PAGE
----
On Literature

Umberto Eco

translated from the Italian by Martin McLaughlin
Secker and Warburg 2005
A book review by Danny Yee © 2008 http://dannyreviews.com/
The essays in On Literature tackle a broad range of subjects: the metaphysics and function of literature; the difference between paradox and aphorism; the different kinds of influence; symbolism; style, with a defence of textual criticism and semiotics; hypotyposis, or the representation of space in words; stopgaps; the difference between intertextual irony and levels of reading; Aristotle's Poetics and its influence; and changing Italian views of American literature and its politics. Works singled out for attention include the Communist Manifesto and Nerval's Sylvie, while the writers who feature prominently include Dante, Joyce, Wilde, Borges and Eco himself.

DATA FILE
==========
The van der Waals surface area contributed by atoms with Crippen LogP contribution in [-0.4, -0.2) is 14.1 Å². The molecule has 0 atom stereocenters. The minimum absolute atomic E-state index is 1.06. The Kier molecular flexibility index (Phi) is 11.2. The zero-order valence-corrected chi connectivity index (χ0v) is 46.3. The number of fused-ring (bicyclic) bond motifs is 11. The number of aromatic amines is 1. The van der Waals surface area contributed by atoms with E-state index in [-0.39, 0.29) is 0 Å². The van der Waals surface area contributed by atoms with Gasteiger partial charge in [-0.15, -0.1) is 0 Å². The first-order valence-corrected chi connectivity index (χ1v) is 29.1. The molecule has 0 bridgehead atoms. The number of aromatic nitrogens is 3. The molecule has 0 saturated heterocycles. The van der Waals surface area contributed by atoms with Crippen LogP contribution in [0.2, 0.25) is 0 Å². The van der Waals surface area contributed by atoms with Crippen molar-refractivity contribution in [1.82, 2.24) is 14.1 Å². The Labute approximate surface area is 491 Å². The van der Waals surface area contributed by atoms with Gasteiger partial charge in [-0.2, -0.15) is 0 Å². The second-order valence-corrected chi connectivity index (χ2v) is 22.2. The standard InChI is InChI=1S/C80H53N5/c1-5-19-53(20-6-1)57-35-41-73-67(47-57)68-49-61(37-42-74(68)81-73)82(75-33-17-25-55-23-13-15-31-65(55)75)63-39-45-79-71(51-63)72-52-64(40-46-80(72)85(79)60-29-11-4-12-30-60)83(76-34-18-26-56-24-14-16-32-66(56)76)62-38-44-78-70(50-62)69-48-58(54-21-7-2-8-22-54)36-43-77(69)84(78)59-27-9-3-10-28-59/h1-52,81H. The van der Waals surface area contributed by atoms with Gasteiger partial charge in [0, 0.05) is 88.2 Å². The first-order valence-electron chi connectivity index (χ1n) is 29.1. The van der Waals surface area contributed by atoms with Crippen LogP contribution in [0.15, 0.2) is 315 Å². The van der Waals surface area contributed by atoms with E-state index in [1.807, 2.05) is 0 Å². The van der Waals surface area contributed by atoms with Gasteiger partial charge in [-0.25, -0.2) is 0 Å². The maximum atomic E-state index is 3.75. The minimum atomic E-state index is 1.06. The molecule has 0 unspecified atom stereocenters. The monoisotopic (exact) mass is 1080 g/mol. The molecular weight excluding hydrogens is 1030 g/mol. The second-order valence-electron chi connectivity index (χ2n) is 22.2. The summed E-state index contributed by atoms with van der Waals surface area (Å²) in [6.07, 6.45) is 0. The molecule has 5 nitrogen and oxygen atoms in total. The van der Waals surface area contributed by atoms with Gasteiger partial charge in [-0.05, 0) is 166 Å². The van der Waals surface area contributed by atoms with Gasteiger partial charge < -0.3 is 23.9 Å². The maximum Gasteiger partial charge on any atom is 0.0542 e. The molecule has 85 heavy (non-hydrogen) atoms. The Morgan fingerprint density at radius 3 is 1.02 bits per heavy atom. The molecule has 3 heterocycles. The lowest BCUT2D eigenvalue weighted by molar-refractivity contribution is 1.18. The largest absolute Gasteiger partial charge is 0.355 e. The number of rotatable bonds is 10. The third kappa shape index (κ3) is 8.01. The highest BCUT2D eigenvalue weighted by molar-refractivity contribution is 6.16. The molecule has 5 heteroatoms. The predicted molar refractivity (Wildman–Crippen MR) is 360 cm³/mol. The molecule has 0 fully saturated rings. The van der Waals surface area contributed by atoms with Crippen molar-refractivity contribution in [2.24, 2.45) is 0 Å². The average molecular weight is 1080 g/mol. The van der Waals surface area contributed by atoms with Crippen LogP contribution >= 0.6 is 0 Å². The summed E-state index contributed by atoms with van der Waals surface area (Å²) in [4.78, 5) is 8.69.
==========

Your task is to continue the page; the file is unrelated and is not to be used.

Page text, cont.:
I found a lot in this that was new and interesting: the idea of a reversible aphorism, the post-Vico rejection of the Poetics in Italy, background to The Name of the Rose, and much more. Eco is readable without any background in Theory, and uses his erudition to inform rather than to intimidate. On Literature should entertain anyone curious about literature and its history and analysis.

January 2008

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%T On Literature
%A Eco, Umberto
%M Italian
%F McLaughlin, Martin
%I Secker and Warburg
%D 2005 [2002]
%O hardcover
%G ISBN 0436210177
%P 334pp